Address by President of COP17/CMP7, Minister Maite Nkoana-Mashabane, to a church service organised by the South African Council of Churches, Uniting Presbyterian Church, Umlazi, KwaZulu-Natal
4 Dec 2011The leadership of the Umlazi Uniting Presbyterian Church;
The Leadership of the South African Council of Churches;
Members of the Media;
Ladies and Gentlemen;
Thank you for the opportunity to greet the Congregation this morning. The Movement that I come from, which turns 100 years on the 8th of January 2012, has its roots and history firmly intertwined with that of the church.
We are in KwaZulu-Natal, the home of home Chief Albert John Mvumbi Luthuli and Ghandi. When Chief Luthuli was elected President of the African National Congress, he was a Preacher of the Word.
The character of the ANC as an all-inclusive, non-racial broad church that was accommodative to all ideological persuasions was a defining feature of his presidency of the ANC.
This very character is what we seek to employ in the United Nations Climate Change Conference currently underway here in Durban. We agree with the African Proverb that “We did not inherit the Earth from our Ancestors, but have borrowed it from our Children and future Generations”.
In the words of Scripture, Psalm 24: 1-2 says…
“The earth is the LORD’s, and everything in it,
the world, and all who live in it;
2 for he founded it on the seas
and established it on the waters”.
All of us therefore have a responsibility to preserve it. This is what the Climate Change talks are all bout. Let me assure you.
From an organisational perspective, the conference is proceeding well. Discussions are proceeding as planned and the environment is conducive for constructive engagements.
I have held extensive formal and informal consultations with Parties in various settings prior to the commencement of this important Conference.
I intend to continue with these consultations in an open and transparent way as the negotiations progress, not only to keep Parties fully informed, but also for myself to get a sense of where special attention is required before it becomes a problem.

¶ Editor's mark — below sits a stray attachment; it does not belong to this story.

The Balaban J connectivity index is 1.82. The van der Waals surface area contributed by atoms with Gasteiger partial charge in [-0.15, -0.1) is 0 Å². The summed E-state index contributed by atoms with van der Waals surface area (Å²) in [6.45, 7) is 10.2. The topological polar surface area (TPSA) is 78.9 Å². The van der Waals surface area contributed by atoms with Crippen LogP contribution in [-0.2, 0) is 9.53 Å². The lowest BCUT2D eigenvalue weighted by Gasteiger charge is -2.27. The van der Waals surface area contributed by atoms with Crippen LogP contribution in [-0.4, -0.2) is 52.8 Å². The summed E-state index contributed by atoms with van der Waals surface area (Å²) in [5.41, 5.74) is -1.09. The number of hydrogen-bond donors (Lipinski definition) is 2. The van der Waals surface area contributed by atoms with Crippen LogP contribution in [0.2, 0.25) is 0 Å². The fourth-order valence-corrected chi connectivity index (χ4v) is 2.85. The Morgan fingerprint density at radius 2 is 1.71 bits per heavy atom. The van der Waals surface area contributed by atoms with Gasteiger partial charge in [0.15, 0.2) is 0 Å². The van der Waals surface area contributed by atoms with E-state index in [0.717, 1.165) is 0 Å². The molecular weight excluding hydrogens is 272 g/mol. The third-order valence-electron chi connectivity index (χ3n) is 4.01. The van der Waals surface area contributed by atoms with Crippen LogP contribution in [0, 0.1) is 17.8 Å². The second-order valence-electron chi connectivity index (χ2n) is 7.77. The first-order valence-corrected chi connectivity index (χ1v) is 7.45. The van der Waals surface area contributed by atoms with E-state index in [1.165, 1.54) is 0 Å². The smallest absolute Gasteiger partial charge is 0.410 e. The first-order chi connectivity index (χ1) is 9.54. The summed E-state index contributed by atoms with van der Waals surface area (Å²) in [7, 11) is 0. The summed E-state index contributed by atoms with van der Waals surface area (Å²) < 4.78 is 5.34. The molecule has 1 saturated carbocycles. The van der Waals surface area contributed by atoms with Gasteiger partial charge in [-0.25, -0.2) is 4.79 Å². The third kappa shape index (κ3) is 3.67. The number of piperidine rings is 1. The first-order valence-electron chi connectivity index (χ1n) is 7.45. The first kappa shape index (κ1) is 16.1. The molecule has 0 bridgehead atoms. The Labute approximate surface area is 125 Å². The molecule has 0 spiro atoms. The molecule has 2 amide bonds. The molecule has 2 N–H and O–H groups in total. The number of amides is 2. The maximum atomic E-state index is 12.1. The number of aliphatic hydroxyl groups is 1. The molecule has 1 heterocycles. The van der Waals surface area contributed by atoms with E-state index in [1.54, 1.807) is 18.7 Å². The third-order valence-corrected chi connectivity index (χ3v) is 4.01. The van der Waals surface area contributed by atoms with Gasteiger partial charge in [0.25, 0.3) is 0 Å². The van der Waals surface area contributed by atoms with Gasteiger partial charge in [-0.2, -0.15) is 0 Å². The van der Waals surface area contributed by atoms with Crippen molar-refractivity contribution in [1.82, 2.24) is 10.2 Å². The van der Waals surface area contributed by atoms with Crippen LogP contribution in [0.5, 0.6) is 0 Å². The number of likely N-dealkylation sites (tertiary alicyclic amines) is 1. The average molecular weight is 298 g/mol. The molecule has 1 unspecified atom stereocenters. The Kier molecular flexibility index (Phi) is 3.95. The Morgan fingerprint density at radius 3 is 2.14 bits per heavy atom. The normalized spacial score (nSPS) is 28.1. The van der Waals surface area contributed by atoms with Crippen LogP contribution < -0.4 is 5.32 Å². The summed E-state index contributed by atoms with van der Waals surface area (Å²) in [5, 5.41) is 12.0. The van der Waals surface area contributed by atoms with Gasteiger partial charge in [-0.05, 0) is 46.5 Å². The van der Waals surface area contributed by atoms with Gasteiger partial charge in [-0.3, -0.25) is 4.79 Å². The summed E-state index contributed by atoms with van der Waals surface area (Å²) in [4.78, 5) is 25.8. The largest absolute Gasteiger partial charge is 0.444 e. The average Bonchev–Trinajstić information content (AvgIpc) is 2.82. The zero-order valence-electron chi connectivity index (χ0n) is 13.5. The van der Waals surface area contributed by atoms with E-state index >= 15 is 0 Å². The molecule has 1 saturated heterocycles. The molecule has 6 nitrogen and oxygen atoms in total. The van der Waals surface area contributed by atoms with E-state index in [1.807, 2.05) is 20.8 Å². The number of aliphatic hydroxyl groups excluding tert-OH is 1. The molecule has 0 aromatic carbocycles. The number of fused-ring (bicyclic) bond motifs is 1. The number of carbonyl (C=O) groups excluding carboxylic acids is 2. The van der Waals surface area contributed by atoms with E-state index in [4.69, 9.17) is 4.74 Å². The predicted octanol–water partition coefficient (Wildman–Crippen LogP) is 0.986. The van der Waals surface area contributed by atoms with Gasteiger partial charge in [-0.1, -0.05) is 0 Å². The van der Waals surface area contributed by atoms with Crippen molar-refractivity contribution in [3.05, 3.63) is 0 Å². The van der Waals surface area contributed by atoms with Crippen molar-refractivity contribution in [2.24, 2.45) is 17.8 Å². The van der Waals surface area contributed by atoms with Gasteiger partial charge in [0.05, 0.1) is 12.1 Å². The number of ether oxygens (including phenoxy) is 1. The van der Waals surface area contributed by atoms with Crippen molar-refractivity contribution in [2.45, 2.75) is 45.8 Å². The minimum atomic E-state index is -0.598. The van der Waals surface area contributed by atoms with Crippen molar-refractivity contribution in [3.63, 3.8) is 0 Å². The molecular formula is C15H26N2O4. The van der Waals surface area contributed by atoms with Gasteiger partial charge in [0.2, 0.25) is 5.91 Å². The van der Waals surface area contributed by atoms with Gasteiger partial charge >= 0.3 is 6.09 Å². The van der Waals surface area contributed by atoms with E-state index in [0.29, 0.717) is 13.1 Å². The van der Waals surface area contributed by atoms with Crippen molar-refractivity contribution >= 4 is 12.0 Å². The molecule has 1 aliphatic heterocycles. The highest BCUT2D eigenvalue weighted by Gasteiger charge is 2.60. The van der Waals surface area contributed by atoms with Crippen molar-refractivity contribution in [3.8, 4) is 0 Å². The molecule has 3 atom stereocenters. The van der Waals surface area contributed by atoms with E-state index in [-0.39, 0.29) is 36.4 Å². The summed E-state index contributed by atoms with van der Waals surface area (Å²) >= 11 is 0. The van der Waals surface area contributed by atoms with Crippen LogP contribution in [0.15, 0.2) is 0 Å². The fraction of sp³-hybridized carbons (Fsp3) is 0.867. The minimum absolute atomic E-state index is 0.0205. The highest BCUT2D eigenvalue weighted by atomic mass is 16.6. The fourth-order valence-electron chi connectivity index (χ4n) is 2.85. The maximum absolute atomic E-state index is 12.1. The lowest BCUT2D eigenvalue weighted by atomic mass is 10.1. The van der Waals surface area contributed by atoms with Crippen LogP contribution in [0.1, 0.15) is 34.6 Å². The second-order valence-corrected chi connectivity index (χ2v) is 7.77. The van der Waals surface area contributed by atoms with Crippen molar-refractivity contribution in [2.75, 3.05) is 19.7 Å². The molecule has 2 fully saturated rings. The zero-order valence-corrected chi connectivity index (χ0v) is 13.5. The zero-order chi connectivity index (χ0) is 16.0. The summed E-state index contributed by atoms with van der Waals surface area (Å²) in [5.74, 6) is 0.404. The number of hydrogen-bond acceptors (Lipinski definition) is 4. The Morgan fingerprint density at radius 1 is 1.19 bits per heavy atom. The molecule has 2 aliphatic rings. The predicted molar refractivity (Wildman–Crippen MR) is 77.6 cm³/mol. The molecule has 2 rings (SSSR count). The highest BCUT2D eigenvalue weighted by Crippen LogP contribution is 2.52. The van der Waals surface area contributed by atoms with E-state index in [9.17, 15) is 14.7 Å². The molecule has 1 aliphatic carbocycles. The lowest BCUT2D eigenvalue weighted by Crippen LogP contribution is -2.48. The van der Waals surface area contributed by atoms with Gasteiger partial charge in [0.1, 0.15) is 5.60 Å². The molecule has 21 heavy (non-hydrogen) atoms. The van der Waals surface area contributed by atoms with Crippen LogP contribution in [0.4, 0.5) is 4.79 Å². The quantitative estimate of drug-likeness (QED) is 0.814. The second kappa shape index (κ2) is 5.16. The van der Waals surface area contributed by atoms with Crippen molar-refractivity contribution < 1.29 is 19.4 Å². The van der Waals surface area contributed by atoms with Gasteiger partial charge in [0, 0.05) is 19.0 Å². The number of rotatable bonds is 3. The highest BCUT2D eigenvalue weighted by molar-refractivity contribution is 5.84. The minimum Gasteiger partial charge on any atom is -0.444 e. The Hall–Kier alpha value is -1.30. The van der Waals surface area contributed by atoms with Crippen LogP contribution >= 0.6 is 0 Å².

Durban can take two central, decisive steps to make the world more climate-resilient and to put it on a low-carbon path.
One set of tasks relates to how governments will work together to achieve their common goal of limiting the global temperature rise to a level which can prevent the worst ravages of climate change.
This means answering the very important question of the future of the Kyoto Protocol. The Kyoto Protocol is the main multilateral system where states cooperate to address climate change. Durban is a decisive moment for the future of this multilateral rules-based regime.
The 1st Commitment Period of the Kyoto Protocol is coming to an end in 2012. The Parties link discussions on a 2nd Commitment Period with Durban adopting a roadmap towards a multilateral rules-based framework engaging all Parties.
The other major decisive step, or basket of tasks, relates to completing what was agreed last year at the UN Climate Change Conference in Cancun.
I am pleased to report that we concluded the first week with clear progress being made on the institutions that were agreed in Cancun.
Discussions have been underway on the Technology Mechanism to promote climate-friendly and adaptation-related technologies. This can hopefully be completed here in Durban so that it can begin benefitting people as of next year.
For the Technology Mechanism, the focus is now on the “how and what” of who will host the Climate Technology Centre and Network, for example, the criteria for selection.
The Adaptation Framework agreed in Mexico to coordinate and structure adaptation to climate change at an international level is also being constructed.
And discussions on a Green Climate Fund to help financially support adaptation and mitigation in developing countries are underway.
Once again, thank you for your prayers. Like David said in Psalm 91.
“Whoever dwells in the shelter of the Most High
will rest in the shadow of the Almighty
I will say of the LORD, “He is my refuge and my fortress,
my God, in whom I trust.”
With your prayers, we can deliver a credible, fair and balanced outcome. Let us all work together to save tomorrow today.
I thank you.
Issued by: Department of International Relations and Cooperation
4 Dec 2011
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